10 Rental Documents Every Canadian Landlord Needs

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Table of Contents

Why Should Landlords Keep Records?
What Rental Documents Every Landlord Should Have? 
1) Rental Application
2) Tenant Screening Documents 
3) Lease Agreement 
4) Move-In and Move-Out Checklist
5) Lease Renewal
6) Notice of Lease Violation
7) Notice to Enter 
8) Lease Termination 
9) Eviction Notice 
10) Lease Addendum 
It is Important for Landlords to Keep Detailed Tenant Records 

Landlords are often busy people. The list of things a Landlord is responsible for includes but is not limited to, collecting rent, maintaining the property, and communicating with Tenants. While some Landlords have full-time staff to help with these tasks, many do not. This can make it difficult for Landlords to keep up with everything that needs to be done. 

Why Should Landlords Keep Records?

One of the most important things for a Landlord to do is to keep documentation. This documentation can include records of rent payments, maintenance requests, and Tenant agreements. Proper documentation can be extremely helpful if there is ever a problem that needs to be resolved. 

If a Tenant stops paying rent, the Landlord will need to have documentation to show that they have not been making timely payments to begin the eviction process. If there is a problem with the property, the Landlord will need to have documentation of any communication with the Tenant about the issue to prove that they took reasonable steps to resolve it. 

Keeping good documentation is essential for Landlords. It can help avoid problems and resolve issues more quickly if problems do arise. 

Bonus Tip: Promote Transparency with Your Tenants 

Creating and maintaining a respectful relationship with Tenants is a priority for Landlords. Providing your renters with detailed documentation throughout the duration of their tenancy encourages a mutually beneficial relationship. 

Documentation can be used to welcome Tenants, explain expectations upfront, and streamline communication. By promoting transparency, Landlords start each Tenant relationship off on the right foot.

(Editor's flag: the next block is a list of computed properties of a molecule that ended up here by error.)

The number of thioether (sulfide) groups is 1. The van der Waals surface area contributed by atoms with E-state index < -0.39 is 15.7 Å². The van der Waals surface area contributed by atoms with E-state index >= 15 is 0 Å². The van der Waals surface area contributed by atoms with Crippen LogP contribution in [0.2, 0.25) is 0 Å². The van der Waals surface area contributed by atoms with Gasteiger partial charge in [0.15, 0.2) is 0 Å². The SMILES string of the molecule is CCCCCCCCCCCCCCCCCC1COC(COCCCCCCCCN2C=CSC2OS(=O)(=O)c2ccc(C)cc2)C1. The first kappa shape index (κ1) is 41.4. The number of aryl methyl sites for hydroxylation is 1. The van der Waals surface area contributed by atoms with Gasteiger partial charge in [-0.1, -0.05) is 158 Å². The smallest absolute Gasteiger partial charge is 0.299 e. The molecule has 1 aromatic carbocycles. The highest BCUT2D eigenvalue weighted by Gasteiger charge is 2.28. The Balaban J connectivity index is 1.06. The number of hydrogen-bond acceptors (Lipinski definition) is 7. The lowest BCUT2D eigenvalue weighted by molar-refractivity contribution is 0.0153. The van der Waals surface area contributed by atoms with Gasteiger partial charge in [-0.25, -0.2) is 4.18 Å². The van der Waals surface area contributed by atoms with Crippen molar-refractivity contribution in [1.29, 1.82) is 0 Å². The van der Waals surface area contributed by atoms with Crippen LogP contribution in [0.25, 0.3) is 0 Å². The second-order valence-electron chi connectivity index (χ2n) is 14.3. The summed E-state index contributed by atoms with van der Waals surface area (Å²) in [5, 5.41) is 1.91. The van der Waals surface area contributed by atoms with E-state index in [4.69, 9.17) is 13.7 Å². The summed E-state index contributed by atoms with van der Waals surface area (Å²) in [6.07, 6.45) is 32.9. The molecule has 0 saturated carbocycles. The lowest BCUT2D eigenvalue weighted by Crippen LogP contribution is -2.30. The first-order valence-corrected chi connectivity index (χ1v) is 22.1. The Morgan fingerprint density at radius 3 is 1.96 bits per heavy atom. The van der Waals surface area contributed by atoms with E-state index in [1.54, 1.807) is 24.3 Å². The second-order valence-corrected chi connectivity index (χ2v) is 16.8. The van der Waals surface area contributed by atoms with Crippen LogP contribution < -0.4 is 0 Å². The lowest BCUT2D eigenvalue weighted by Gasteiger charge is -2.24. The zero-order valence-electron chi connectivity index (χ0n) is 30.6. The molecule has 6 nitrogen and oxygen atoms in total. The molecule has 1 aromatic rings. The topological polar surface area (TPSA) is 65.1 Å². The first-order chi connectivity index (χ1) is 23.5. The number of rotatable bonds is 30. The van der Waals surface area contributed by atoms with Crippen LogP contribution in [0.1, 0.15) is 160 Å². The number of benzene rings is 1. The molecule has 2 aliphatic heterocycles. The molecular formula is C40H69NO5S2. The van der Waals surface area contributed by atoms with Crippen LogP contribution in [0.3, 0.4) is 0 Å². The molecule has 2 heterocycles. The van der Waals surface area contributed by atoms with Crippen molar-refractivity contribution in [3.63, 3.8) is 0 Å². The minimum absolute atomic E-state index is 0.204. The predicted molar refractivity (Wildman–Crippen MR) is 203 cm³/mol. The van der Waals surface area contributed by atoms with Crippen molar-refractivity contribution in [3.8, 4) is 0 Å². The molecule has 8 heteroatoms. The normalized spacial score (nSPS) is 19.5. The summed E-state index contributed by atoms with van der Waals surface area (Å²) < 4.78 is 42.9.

What Rental Documents Every Landlord Should Have?

As a landlord, safeguarding your investment is crucial, and one of the best ways to do this is by having the right rental documents. These documents help protect your rights while offering security to your tenants. It’s important to note that rental laws can differ from one place to another, so always make sure to check the regulations specific to your location.  

Here’s an easy-to-follow guide to the 10 essential rental documents every landlord should have on hand: 

  1. Rental Application
  2. Tenant Screening Documents
  3. Lease Agreement
  4. Move-In and Move-Out Checklist (Welcome Letter)
  5. Lease Renewal
  6. Notice of Lease Violation
  7. Notice to Enter
  8. Lease Termination
  9. Eviction Notice
  10. Lease Addendum

1. Rental Application

The rental application is perhaps one of the most crucial documents a Housing Provider uses since it can help screen Tenants and identify the best-qualified prospects. It is used to collect information from potential Tenants such as their contact information, employment history, and rental history. Requiring a rental application may help prevent you from renting to an unqualified individual. 

A typical rental application includes: 

  • Contact information 
  • References 
  • Current and previous residence information 
  • Employment history 
  • Proof of income 
  • Authorization to pull a credit report 

There are several strategies to create a rental application, it is important to work with a trusted source to ensure you are following all legal requirements.

2. Tenant Screening Documents

Tenant screening documents are essential for Landlords to have to verify that an applicant is eligible and a good fit for the available listing. These documents can include things like a Tenant credit check, proof of income, and references from previous Landlords. By having these things on hand, Landlords can be sure that they are renting to responsible and trustworthy individuals. 

Tenant Screening is a complex process filled with the burden of what can happen if you choose incorrectly. It is important to stay organized and follow a well-designed Tenant Screening process to help judge applicants with ease. Click here to read FrontLobby’s Tenant Screening Checklist for Landlords and Property Managers. 

One of the most important documents when screening applications is a Tenant credit check. First, it can give Landlords an idea of the Tenant’s financial stability and ability to pay rent on time. Second, it can help Landlords avoid potential rental scams. And finally, it can help Landlords protect their property by screening out applicants with a history of undesirable behavior. 

3. Lease Agreement